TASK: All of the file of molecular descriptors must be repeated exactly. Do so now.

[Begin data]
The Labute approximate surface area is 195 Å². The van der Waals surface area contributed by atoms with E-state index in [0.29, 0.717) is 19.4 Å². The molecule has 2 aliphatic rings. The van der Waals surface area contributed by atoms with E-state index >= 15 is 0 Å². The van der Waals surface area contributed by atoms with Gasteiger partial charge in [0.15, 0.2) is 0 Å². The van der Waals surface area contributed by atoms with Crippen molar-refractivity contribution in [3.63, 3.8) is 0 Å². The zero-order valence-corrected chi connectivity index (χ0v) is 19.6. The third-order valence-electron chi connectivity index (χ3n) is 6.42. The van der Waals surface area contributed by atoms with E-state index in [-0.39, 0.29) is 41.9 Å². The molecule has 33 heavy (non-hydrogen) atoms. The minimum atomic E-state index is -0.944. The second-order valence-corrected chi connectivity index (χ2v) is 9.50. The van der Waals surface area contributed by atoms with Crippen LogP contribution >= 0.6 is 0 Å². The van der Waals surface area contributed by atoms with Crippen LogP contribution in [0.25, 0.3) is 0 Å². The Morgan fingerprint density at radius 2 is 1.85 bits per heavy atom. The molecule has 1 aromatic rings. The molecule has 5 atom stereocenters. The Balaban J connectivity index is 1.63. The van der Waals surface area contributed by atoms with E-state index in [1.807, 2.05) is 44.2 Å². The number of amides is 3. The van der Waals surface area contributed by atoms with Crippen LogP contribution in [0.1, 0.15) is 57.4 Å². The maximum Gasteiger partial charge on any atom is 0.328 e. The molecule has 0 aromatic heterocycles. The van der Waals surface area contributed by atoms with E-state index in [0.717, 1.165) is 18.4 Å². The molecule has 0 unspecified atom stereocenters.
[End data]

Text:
The Labute approximate surface area is 195 Å². The van der Waals surface area contributed by atoms with E-state index in [0.29, 0.717) is 19.4 Å². The molecule has 2 aliphatic rings. The van der Waals surface area contributed by atoms with E-state index >= 15 is 0 Å². The van der Waals surface area contributed by atoms with Gasteiger partial charge in [0.15, 0.2) is 0 Å². The van der Waals surface area contributed by atoms with Crippen molar-refractivity contribution in [3.63, 3.8) is 0 Å². The zero-order valence-corrected chi connectivity index (χ0v) is 19.6. The third-order valence-electron chi connectivity index (χ3n) is 6.42. The van der Waals surface area contributed by atoms with E-state index in [-0.39, 0.29) is 41.9 Å². The molecule has 33 heavy (non-hydrogen) atoms. The minimum atomic E-state index is -0.944. The second-order valence-corrected chi connectivity index (χ2v) is 9.50. The van der Waals surface area contributed by atoms with Crippen LogP contribution >= 0.6 is 0 Å². The van der Waals surface area contributed by atoms with Crippen LogP contribution in [0.25, 0.3) is 0 Å². The Morgan fingerprint density at radius 2 is 1.85 bits per heavy atom. The molecule has 1 aromatic rings. The molecule has 5 atom stereocenters. The Balaban J connectivity index is 1.63. The van der Waals surface area contributed by atoms with E-state index in [1.807, 2.05) is 44.2 Å². The number of amides is 3. The van der Waals surface area contributed by atoms with Crippen LogP contribution in [0.1, 0.15) is 57.4 Å². The maximum Gasteiger partial charge on any atom is 0.328 e. The molecule has 0 aromatic heterocycles. The van der Waals surface area contributed by atoms with E-state index in [0.717, 1.165) is 18.4 Å². The molecule has 0 unspecified atom stereocenters.